Review of NHS drugs assessment ordered
31 January 2016
- From the section Scotland
An independent review is to be carried out of the way drugs are assessed for use on the NHS in Scotland.
Former medical director for NHS Fife Dr Brian Montgomery will lead the study.
The review will look at how changes made to the Scottish Medicines Consortium (SMC) process in 2014 have affected patient access to medicines for rare and end-of-life conditions.
It will also examine how the system for getting patients access to newly-licensed drugs is working.
The SMC in an independent body that advises health boards about how effective medicines are and whether they represent value for money for the health service.
Announcing the review, Health Secretary Shona Robison said reforms had already been introduced by the SMC, designed to give more weight to the views of patients and clinicians when considering certain drugs.
‘Better quality lives’
She said: “Access to new medicines for rare or end-of-life conditions is an extremely complex issue.
“Over the last few years, this government hastaken a number of significant steps to improve the balance of these decisions and help patients get better access to treatments that can give them longer, better quality lives.
“Since we introduced our £90m New Medicines Fund and made changes to the SMC process in 2014, 26 medicines have been approved under the new system, and together with other reforms have benefited more than 1,000 patients in Scotland.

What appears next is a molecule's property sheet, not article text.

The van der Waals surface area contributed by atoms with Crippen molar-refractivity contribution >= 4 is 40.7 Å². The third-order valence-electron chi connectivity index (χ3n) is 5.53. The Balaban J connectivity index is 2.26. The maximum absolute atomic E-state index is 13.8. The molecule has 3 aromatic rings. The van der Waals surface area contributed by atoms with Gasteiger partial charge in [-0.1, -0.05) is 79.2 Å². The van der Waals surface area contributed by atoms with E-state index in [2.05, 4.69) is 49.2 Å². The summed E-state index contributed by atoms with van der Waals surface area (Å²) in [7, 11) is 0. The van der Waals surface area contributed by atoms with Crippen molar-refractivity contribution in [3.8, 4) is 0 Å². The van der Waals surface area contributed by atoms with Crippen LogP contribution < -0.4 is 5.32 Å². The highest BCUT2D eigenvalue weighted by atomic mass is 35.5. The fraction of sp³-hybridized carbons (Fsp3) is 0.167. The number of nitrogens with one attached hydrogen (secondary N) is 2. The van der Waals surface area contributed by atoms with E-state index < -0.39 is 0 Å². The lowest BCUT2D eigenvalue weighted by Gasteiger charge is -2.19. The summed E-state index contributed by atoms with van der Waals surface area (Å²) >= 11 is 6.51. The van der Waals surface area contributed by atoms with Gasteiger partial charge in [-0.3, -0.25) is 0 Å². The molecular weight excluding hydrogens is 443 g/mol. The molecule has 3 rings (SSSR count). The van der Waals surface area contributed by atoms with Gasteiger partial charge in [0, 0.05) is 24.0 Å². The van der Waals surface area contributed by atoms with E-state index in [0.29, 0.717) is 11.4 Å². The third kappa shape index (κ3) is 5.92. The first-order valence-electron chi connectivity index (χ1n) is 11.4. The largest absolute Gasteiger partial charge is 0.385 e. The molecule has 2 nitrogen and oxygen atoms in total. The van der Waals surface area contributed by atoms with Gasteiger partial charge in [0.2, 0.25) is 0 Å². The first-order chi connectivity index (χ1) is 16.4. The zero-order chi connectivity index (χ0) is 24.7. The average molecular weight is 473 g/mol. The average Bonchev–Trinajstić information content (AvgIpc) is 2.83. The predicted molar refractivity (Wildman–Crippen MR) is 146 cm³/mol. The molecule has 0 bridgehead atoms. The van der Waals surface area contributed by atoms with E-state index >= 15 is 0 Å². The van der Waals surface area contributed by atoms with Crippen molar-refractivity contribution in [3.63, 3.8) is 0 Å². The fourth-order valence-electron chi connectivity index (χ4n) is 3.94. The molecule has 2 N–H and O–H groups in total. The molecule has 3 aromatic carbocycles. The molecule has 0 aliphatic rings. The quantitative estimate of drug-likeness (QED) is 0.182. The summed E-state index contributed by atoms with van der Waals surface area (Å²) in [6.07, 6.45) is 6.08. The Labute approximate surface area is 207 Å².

“However, with new treatments coming to market all the time, it is important to take stock of the progress to date to continually assure ourselves that our systems for assessing and accessing new drugs are keeping pace and meeting the expectations of patients.
“An important part of this is that the NHS pays a fair price for these new drugs.”
The review team is expected to report on its findings in the summer.
Dr Montgomery, a former GP, said he was looking forward to hearing a wide range of views on the topic.
Breast Cancer Now’s Scotland Director Mary Allison, said: “Women with incurable secondary breast cancer and those treating them need better access to innovative life-extending medicines.
“We believe that the systems in Scotland can work better to get a fairer deal for patients and the NHS.
“These drugs don’t only represent medical advances, they represent the hope of more time to see that last birthday, Christmas or holiday; they offer people a chance to share some more time with those they love.
“The solution is complicated and we welcome the fact that the systems in Scotland will be reviewed.”
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